Come morning, we once again scrubbed in to see Abe.  The nurses said he had a little trouble during the night but got better and was back to normal by the time we were there to see him.  The nurse let me open one of the little windows so that I could touch my son for the first time.  To my amazement, when I put my goliath finger in the palm of his little hand, he actually grabbed and held onto me.  I finally had my dad moment.  My son held his dads hand.  I could not have been any happier and more proud of my son.  We told the nurses that because he was being such a good boy, that we were checking out of the hotel and going home.  We didn’t live far and honestly, really thought we finally saw the light at the end of the tunnel.   Right after I showered in my own bathroom for the first time in 4 days, I got out to my phone ringing.   The Neonatologist asked us to come back to talk about something, but to not be alarmed and drive safe.  There was no way that I was not going to be alarmed by this, so we rushed back to the hospital as fast as we could.

When we arrived the doctor put us back in the dreaded room where I refused to say goodbye many times before.  This time was going to be different.  We were informed that the blood that had vanished from his lungs was now in his brain.  She said it was a stage 4 bleed and the one procedure that could be done, was risky and severely dangerous.  We were given disclaimers about quality of life and the potential for a son who would never know he was even alive.  The doctor said she would be right back and left for a few minutes.  My wife and I just broke out in tears and a horrible pain in our hearts as we finally came to a decision where we would have to say goodbye.  No one really knows if he was suffering, or if it was only the medicine and machines keeping him alive.  We know for at least one day, Abe was giving the fight or his life to prove he was not giving up as we refused to.  Something just told me to not be selfish and to let God do what he was going to do.  My wife could not say the words to the doctor, so I built the strength to tell them its ok, and to pull the plug.

They brought Abe to us with a drip so that he would not be in pain while he passed away in our arms.  The first time I actually got to hold him in my arms, and the last time.  He gasped for air a few times which was so sad to see.  I almost yelled for the doctor to start hooking him back up to the machines, but knew it was too late for that.  Our son passed away in our arms 3/8/2012.  We had four of the scariest yet happiest days of our lives.  Saying goodbye was the hardest thing I have ever done but knew that we did it for our son.  We overcame our selfishness and thought only of Abraham, and I would live with myself knowing by being selfish and trying to keep him live, was actually making his life worse.  I am by no means telling you to give up or give in immediately, but there is a time when you have to get over yourself and start listening to the doctors, and God about what’s best for your child.   We are both saddened at times but know that he is in heaven and happy, waiting for the day we are with him once more.  In the end, it was not really a goodbye for good, just a goodbye for now.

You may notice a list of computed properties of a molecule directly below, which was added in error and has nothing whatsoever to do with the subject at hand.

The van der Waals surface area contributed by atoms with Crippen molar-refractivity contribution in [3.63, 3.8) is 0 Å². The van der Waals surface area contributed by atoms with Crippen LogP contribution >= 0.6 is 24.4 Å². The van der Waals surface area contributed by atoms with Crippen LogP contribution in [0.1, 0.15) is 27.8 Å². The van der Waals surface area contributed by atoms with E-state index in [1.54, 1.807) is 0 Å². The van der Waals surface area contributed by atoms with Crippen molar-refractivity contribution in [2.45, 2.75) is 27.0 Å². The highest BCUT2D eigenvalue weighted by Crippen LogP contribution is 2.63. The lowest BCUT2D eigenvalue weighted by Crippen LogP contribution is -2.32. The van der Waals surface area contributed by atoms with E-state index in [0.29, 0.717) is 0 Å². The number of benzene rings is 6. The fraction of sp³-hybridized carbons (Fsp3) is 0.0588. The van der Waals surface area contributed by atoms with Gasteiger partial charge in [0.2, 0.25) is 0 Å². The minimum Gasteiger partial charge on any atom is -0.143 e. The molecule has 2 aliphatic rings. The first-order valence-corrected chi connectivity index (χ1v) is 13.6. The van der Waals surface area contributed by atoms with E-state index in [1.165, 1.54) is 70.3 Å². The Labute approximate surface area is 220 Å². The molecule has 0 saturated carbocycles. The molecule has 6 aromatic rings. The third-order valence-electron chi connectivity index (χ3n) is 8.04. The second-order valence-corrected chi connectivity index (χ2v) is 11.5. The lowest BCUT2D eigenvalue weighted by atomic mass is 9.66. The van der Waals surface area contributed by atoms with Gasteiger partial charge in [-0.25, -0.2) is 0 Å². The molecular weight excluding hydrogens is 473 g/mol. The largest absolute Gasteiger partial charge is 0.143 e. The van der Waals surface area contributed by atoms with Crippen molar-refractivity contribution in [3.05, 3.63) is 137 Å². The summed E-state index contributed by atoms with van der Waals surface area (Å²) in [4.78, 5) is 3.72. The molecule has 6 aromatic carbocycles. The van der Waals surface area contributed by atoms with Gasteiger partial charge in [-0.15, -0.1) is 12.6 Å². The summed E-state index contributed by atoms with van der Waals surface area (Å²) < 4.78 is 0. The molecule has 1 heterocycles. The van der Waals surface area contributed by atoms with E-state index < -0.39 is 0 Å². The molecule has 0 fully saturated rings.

Brandon T.

This entry was posted in Agonize, Compassion, Courage, Death of a baby, Death of a son, Despair, Devastation, Tough and tagged , , . Bookmark the permalink.

2 Responses to “When to Say Goodbye”

  1. Brandon Tucky says:

    I appreciate the kind words, and am also sorry for the loss of your son. I do envy you for having 17 years to be with him. I wish I had more memories with my son. I do strongly believe that we will be with our sons again one day. I know when you do see your son again, he would say it was ok to let him go. Thats how I keep going, knowing my son would just tell me it is ok. I am a skeptic like you when it comes to “mediums,” but in the off chance that it is real, I am glad you got that message.

  2. Bruce says:

    Brandon – I’m so sorry. I feel your pain, our son spent three weeks in the ICU as we watched him slip away. During the last 36 hours we saw his blood pressure drop to the point the doctors told us that any thoughts he could be having would be totally incoherent. At the end, we had to decide to wait for his life to end while connected to a machine or to disconnect the machine, and we ultimately felt letting go and saying good bye was the right thing to do. My son was 17 and fought through his disease throughout his entire life, but the last two years were full of pain and suffering and my wife told him early on in the ICU it was OK to let go. A few months ago, my wife had a “reading” and told me that one of the messages from Josh was that I should not ever feel that I let him down. (I don’t know if I believe in the “reading” stuff, but she did come back with some items that the medium brought up that only we would know.) At times I do feel that I let Josh down, partly because the last three weeks of his life were so difficult and he told me how scared he was and partly because I made the final decision that it was time to turn off the machine. It’s been 2 1/2 years now, I still lay in bed every night thinking of moments in the ICU. Fortunately, during the day I have 17 years of mostly incredibly awesome memories to think about whenever we say Josh’s name. I think you’re right about seeing our boys in heaven, not believing that would be unbearable. Thank you for sharing your story.